This virtual reality experience provides viewers with a glimpse inside one of the most secure sites in the Czech Republic - the Dukovany nuclear power plant. Through a 15-minute interactive movie, participants can soar above the nuclear reactor, learn about the responsibilities of nuclear engineers, and see how electricity is created, from a splitting atom to the power that fuels thousands of homes in the Moravia district.
The virtual reality tour is designed to educate viewers of all ages in a fun way and includes hand-tracking and interactive elements.​​​​​​​
My role: Idea, creative direction, scriptwriting, casting, voice over direction, copywriting
Directoror of Photography: Daniel Kupr
360° video: Jan Cermak
Project Manager: Martin Gregor
Produced by: Brainz Immersive
Publishing platform: Oculus TV
As part of the experience, we introduced users to a unique guide - a female android employed at the facility with a high IQ of 9000, a love for four-dimensional chess, and a fascination with all things human. The android guide allowed viewers to choose their own topics of interest, test their knowledge through a quiz game, and learn about the magic of nuclear fission through playing with a holographic 3D model of a nuclear reactor.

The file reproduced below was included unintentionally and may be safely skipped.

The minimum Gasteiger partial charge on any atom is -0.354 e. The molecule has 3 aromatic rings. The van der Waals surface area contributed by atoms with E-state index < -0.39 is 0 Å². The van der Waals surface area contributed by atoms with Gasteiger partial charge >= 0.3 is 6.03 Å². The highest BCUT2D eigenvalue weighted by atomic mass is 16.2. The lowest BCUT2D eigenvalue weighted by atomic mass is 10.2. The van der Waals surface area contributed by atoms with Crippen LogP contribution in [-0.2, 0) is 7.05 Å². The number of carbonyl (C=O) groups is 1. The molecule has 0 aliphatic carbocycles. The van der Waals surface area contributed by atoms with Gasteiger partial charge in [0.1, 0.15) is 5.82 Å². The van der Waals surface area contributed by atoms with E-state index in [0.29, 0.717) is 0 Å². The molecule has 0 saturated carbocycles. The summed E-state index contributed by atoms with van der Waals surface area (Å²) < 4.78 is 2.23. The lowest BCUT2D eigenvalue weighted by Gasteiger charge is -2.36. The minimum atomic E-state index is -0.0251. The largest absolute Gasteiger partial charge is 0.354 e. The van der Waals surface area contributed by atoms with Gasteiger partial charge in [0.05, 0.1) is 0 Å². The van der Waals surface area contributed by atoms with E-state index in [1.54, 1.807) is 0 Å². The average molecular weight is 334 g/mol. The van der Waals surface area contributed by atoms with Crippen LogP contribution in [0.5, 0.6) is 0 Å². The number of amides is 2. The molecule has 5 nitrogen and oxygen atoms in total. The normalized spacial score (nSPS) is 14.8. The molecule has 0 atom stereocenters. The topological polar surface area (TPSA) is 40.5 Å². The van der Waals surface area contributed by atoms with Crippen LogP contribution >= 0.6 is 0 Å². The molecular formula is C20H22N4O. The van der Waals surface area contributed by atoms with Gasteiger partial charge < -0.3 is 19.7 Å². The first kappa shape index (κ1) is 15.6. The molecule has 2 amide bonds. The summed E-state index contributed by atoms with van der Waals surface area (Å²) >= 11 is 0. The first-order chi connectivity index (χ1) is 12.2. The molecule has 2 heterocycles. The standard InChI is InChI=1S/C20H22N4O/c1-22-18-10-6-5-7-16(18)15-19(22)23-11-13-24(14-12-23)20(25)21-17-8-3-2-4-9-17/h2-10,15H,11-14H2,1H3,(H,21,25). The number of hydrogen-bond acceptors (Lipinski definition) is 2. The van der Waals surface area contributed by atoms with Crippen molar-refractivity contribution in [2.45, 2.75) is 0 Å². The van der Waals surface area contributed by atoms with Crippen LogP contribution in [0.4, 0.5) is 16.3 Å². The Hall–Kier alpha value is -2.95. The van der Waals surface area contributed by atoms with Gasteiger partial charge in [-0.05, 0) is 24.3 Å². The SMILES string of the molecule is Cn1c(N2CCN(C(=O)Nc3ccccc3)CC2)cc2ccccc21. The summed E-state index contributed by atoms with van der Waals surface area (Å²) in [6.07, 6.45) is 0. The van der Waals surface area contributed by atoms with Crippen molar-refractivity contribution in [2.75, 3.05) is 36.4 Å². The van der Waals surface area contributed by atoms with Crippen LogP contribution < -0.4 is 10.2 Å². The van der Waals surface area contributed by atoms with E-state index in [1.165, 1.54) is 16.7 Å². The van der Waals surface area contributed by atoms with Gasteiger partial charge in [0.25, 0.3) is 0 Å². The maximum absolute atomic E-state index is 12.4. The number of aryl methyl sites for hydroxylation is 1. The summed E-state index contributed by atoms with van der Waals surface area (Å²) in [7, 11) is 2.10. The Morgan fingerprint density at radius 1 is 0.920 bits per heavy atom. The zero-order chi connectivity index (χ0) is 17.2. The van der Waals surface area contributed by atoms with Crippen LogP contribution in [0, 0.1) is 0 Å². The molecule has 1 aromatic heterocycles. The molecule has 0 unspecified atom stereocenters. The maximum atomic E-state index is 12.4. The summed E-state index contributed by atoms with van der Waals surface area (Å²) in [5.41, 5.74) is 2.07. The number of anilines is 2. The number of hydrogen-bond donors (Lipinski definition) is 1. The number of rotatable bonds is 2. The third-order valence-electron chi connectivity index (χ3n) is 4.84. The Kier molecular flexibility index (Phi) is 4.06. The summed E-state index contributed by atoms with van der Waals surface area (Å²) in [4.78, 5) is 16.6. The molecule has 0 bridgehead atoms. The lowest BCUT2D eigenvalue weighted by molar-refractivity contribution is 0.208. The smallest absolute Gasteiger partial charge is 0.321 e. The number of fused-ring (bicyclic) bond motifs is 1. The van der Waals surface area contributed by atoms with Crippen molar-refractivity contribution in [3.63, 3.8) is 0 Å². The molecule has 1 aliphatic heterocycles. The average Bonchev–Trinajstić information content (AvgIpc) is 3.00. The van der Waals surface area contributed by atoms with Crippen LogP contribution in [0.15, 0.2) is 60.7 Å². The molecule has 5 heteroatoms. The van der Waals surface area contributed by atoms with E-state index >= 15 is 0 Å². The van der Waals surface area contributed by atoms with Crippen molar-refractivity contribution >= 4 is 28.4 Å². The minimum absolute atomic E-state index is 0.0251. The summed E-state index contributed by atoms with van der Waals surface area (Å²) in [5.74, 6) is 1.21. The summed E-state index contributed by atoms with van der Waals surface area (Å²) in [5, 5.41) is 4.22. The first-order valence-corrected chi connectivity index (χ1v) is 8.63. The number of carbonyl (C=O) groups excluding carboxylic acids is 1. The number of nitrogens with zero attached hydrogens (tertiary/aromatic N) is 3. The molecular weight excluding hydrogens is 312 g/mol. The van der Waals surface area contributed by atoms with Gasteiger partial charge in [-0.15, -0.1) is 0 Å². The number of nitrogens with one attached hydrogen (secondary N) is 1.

I'm thrilled that our experience has won the first prize for Best Digital Marketing awarded by the Czech PR Association!
Making Of
This was our second time working with the client on a nuclear power plant tour. The first tour, shot in Temelín, focused on providing a straightforward explanation of the facility's daily operations. For the second tour, we had earned the client's trust and had a better understanding of our target audience, so we took a more lighthearted approach. I had the pleasure of creating the character of a quirky android who is a mastermind physicist, capable of conjuring up interactive holograms and who admires peculiar human inventions like ballpoint pens and cat water fountains.
One of the most challenging aspects of the production was shooting in highly secured areas with potential radioactive exposure. It required meticulous preparation, obtaining numerous permissions, certificates, and clearances, and we only had just one opportunity to capture the final shots and document a very rare phenomenon that occurs only time a year, the Cherenkov radiation. 
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